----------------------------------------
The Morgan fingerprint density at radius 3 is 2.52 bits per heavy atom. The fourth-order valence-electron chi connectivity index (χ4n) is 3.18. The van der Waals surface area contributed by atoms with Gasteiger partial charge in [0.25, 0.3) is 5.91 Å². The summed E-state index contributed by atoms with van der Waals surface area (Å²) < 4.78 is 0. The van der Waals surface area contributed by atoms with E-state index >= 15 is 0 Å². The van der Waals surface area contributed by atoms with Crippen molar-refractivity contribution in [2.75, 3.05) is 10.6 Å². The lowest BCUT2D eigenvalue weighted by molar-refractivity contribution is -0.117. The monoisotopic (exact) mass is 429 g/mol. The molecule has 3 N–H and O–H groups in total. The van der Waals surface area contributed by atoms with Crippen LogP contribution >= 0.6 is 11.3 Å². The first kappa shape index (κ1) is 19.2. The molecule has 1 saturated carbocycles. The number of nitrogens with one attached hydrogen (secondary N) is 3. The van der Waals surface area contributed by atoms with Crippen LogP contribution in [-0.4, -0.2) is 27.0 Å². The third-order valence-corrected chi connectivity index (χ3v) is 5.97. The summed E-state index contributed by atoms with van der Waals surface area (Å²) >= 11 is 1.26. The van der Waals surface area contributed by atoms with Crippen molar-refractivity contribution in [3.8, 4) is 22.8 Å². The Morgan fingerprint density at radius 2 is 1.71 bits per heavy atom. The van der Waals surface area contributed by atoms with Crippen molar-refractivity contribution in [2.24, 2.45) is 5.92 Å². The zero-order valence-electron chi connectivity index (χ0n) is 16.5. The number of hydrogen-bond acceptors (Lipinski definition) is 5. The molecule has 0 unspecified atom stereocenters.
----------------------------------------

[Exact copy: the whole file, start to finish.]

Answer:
The Morgan fingerprint density at radius 3 is 2.52 bits per heavy atom. The fourth-order valence-electron chi connectivity index (χ4n) is 3.18. The van der Waals surface area contributed by atoms with Gasteiger partial charge in [0.25, 0.3) is 5.91 Å². The summed E-state index contributed by atoms with van der Waals surface area (Å²) < 4.78 is 0. The van der Waals surface area contributed by atoms with E-state index >= 15 is 0 Å². The van der Waals surface area contributed by atoms with Crippen molar-refractivity contribution in [2.75, 3.05) is 10.6 Å². The lowest BCUT2D eigenvalue weighted by molar-refractivity contribution is -0.117. The monoisotopic (exact) mass is 429 g/mol. The molecule has 3 N–H and O–H groups in total. The van der Waals surface area contributed by atoms with Crippen LogP contribution >= 0.6 is 11.3 Å². The first kappa shape index (κ1) is 19.2. The molecule has 1 saturated carbocycles. The number of nitrogens with one attached hydrogen (secondary N) is 3. The van der Waals surface area contributed by atoms with Crippen LogP contribution in [-0.4, -0.2) is 27.0 Å². The third-order valence-corrected chi connectivity index (χ3v) is 5.97. The summed E-state index contributed by atoms with van der Waals surface area (Å²) >= 11 is 1.26. The van der Waals surface area contributed by atoms with Crippen molar-refractivity contribution in [3.8, 4) is 22.8 Å². The Morgan fingerprint density at radius 2 is 1.71 bits per heavy atom. The van der Waals surface area contributed by atoms with Crippen molar-refractivity contribution in [2.24, 2.45) is 5.92 Å². The zero-order valence-electron chi connectivity index (χ0n) is 16.5. The number of hydrogen-bond acceptors (Lipinski definition) is 5. The molecule has 0 unspecified atom stereocenters.